A friend of mine recently sent me a poem that had been written by her mother, Hazel Jex, in the early 1970s. The poem, From A Railway Carriage, was a string of descriptive observations that Hazel bore witness to as she journeyed to and from her place of work.
Her words struck me as incredibly poignant, not only because they described an existence that, for many, feels like being stuck in the dreaded rat race, but also because Hazel is now suffering from dementia.
So many of us wait for what we believe will be 'the golden years.' We put life on the back burner whilst we attend to the pressing demands of jobs that we don't enjoy to provide money for things we don't need. In essence, we don't live; we function.
We wait for our retirement to enjoy the fruit of our labors. We don't pay attention to the fact that summers come and go, each year bringing fruit that's already ripe, already full of wonder.
Reading Hazel's poem prompted me to write an article on Alzheimer's (When Someone You Love No Longer Recognizes You published via The Huffington Post here). I felt that her message was designed to travel, just like she did on all those train journeys she took, many years ago.
For me, the message isn't to live in fear of what might happen. The message isn't to live in a state of terror and angst. For me, the message is simply to live. Now. Today. To share our gifts and our love and our fears and our vulnerabilities. To live to the fullest extent of who we are. All of who we are. It's all we have. And it's everything.
From A Railway Carriage by Hazel Jex
Carriages full of sombre, city types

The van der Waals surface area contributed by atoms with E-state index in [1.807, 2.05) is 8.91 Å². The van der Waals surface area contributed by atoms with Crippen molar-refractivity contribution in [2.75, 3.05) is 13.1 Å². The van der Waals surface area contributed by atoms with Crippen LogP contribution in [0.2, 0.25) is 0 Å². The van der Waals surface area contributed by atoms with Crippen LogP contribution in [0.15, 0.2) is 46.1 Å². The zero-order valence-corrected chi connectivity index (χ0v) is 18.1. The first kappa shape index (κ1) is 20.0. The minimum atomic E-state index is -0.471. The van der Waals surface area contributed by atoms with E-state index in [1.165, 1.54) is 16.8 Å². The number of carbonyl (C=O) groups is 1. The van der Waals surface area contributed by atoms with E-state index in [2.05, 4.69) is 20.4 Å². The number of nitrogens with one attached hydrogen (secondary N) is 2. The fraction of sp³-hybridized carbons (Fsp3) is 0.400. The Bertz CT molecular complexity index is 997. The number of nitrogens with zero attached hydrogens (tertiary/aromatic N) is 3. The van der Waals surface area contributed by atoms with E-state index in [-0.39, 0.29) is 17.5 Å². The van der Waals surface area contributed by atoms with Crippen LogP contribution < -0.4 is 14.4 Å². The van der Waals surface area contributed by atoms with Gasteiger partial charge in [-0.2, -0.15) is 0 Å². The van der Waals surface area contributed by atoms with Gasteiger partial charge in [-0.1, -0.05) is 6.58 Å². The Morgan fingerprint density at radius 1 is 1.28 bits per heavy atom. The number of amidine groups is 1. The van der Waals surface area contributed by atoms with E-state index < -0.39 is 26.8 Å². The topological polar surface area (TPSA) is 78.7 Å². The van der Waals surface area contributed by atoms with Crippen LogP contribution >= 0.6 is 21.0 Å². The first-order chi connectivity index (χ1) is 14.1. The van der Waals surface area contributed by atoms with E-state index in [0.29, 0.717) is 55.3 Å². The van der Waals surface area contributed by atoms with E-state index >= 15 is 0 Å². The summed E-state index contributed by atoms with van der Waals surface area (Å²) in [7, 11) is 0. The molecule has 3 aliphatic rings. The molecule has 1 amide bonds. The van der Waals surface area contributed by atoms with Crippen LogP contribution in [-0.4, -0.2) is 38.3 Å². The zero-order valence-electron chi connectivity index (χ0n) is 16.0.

Bowler hats, Financial Times, and pin stripes
Passing exposed backyards, sad and bare
Commuters up to town inevitably stare
Catching glimpses of other peoples lives
Absent husbands, discontented, sad wives
Down-at-heel slippers, once bright and gay
Now appear bedraggled, dirty and grey
Fractious children, whining and clinging
Strains from the radio, Rod Stewart singing
Limp, greasy hair pinioned in steel
Whilst the lunchtime gravy begins to congeal
Whilst pegging out sodden washing, does she dream
Of romantic islands, lovers, strawberries and cream
Her mind escaping from the depressing scene
Wanting relief from the same old routine
An unkempt dog solemnly scratches its back
Ignoring the sound of the train on the track
A splash of color intrudes time from time
Incongruous amidst the filth and the grime
Tall, golden sunflowers, proud and erect
Scarlet geraniums, not quite what you'd expect
From such surroundings, lacking in soul
Poorly educated kids, men on the dole
Smug passengers peer, think they're not the same
As the people they pass like a picture in a frame
Not realizing that they are trapped too
As they hurriedly dash for the seven fifty two
They arrive at the office just before nine
People to greet, tea and letters to sign
A sentence to serve, just passing time
Like a prisoner being punished for a crime
The great exodus begins just about five
Grey--ghost people, more dead than alive
Money in the bank, large car, but at what cost?
Not worth sun-filled summers irretrievably lost